January 23, 2008


From now on, Romney's on the visiting team (Peter A. Brown, Jan 23, 2008, Politico)

Michigan was Romney’s birthplace, a state where his father was a former governor. Not incidentally, the state’s economy is perhaps the sickest in the country, and Romney’s message of a government bailout — although wholly inconsistent with his claims to be the real conservative in the race — had a receptive audience.

He won caucuses in Wyoming and Nevada but had little competition in either contest as the other candidates spent their time and money elsewhere. Moreover, Nevada has a substantial Mormon population, which is true of only a couple of other states. Romney is a Mormon, and his religion is thought to be a detriment in some places.

His “silver medals” in Iowa and New Hampshire came after spending countless days, and many millions of dollars, building personal relationships among voters there. That is not possible in the orgy of upcoming contests. In both states, he was leading in the polls and lost when the votes were counted.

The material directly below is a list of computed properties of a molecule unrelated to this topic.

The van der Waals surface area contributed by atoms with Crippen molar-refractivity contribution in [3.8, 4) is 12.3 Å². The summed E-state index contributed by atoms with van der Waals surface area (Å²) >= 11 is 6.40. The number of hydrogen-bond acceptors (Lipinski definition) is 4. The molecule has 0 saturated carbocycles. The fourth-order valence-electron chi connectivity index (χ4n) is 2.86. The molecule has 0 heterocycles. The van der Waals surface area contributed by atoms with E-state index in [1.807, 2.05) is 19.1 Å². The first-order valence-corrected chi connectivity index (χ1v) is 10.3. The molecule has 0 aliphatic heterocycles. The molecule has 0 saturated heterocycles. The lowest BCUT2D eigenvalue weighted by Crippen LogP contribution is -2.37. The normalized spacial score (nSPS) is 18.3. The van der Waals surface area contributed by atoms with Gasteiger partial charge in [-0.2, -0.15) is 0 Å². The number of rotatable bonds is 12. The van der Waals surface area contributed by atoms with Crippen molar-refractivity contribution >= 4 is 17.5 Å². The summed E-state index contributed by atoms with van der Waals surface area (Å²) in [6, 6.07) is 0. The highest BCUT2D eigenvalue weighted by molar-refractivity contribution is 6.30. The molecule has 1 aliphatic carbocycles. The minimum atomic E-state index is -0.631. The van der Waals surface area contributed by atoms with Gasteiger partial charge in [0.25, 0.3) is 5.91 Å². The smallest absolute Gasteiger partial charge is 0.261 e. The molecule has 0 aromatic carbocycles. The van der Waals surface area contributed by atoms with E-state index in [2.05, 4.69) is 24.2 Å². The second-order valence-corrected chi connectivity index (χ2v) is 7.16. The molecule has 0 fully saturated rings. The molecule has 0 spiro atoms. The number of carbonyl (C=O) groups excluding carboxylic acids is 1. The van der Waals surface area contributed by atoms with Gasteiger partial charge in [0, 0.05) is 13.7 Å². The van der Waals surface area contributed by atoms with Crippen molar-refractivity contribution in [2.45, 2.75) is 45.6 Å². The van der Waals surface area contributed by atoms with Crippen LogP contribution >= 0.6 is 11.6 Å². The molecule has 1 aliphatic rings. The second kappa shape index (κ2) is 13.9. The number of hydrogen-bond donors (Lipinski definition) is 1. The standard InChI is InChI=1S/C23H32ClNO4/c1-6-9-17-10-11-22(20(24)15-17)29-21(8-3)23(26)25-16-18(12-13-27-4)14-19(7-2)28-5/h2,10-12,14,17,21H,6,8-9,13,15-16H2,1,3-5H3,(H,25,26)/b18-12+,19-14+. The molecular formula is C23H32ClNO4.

That was especially ominous in New Hampshire, his neighboring state, where he had once held a large lead.

Although Romney’s massive personal wealth will allow him to continue running regardless of the voting results, most of the upcoming contests are not in states where he has any built-in geographic or demographic edge.

An indication of the rough road that Romney may face is his fourth-place finish in South Carolina, where he left the state in the final days before the voting to try to argue he hadn’t competed there. But the truth is he plunked down $4 million in television commercials and staff — more than any other candidate — and spent more than 20 days there campaigning.

Florida and the Feb. 5 states may not offer a friendlier environment. McCain’s superior name recognition and polls showing him to be by far the most competitive GOP candidate in November against the Democrats give him a big edge.

Posted by Orrin Judd at January 23, 2008 6:25 PM
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